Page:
Step 12: Create a local WebSocket server

Before we can test our connection, we need to create a local WebSocket server that we can connect to. For this demonstration, we will create a simple WebSocket server using Python and the websockets library. Create a new file called websocket_server.py and add the following code:

import asyncio
import websockets

async def handler(websocket, path):
data = await websocket.recv()
reply = f"Data received as: {data}!"
await websocket.send(reply)

print("Server started")
start_server = websockets.serve(handler, "localhost", 8888)

This code creates a simple WebSocket server that listens on localhost:8888. Whenever a client connects to the server, the handler function is called, which reads the incoming data, generates a response, and sends it back to the client.

Step 13: Run the local WebSocket server

To start the local WebSocket server, navigate to the directory where you saved the websocket_server.py file and execute the following command:

python3 websocket_server.py

This command starts the local WebSocket server, which is now ready to accept incoming connections.

Step 14: Test the local WebSocket server

Now that the local WebSocket server is running, it’s time to test it to make sure it’s working correctly. You can use a tool like Postman or any other WebSocket client to connect to the server. In this example, we will use the wscat command-line tool to connect to the server.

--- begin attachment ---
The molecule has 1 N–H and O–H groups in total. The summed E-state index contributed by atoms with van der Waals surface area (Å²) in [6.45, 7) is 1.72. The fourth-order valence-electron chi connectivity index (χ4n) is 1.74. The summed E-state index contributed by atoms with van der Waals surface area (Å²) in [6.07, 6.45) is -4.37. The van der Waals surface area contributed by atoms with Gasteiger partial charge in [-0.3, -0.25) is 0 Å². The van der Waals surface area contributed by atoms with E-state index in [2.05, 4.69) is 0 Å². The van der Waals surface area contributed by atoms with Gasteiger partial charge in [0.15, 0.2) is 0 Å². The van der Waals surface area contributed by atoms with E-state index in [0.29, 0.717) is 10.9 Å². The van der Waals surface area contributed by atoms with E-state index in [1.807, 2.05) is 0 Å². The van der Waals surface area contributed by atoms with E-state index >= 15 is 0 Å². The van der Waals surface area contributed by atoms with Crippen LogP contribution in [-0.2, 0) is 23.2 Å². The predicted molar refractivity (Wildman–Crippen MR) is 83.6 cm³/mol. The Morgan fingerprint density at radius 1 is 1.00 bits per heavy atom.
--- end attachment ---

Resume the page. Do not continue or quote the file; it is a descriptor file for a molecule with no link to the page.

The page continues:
To install wscat, execute the following command:

wscat -c ws://localhost:8888

This command connects to the WebSocket server running on localhost:8888. Once the connection is established, you can send messages to the server and see the responses.

Step 15: Verify that the local WebSocket server running on localhost:8888 has been exposed to the internet securely by connecting to wss://client-30001.caddy.example.in using the WebSocket client. If this is connected successfully, then you’re all good!

Congratulations! You have successfully exposed a local WebSocket connection securely to the internet using frp and Caddy. With this setup, you can easily expose multiple local WebSocket connections or any other local server with ease and security.

Overall, this setup is pretty simple and secure. The frp and Caddy setup allows for easy and secure exposing of local WebSocket connections without the need for complicated configurations. This makes it an ideal solution for developers who want to expose their local WebSocket connections without compromising their security.

If you have any questions or comments about this setup, please feel free to leave them in the comments section below.

Happy Exposing Applications !



Karan Singh

Co-Founder & CTO @ Scogo ♦ I Love to solve problems using Tech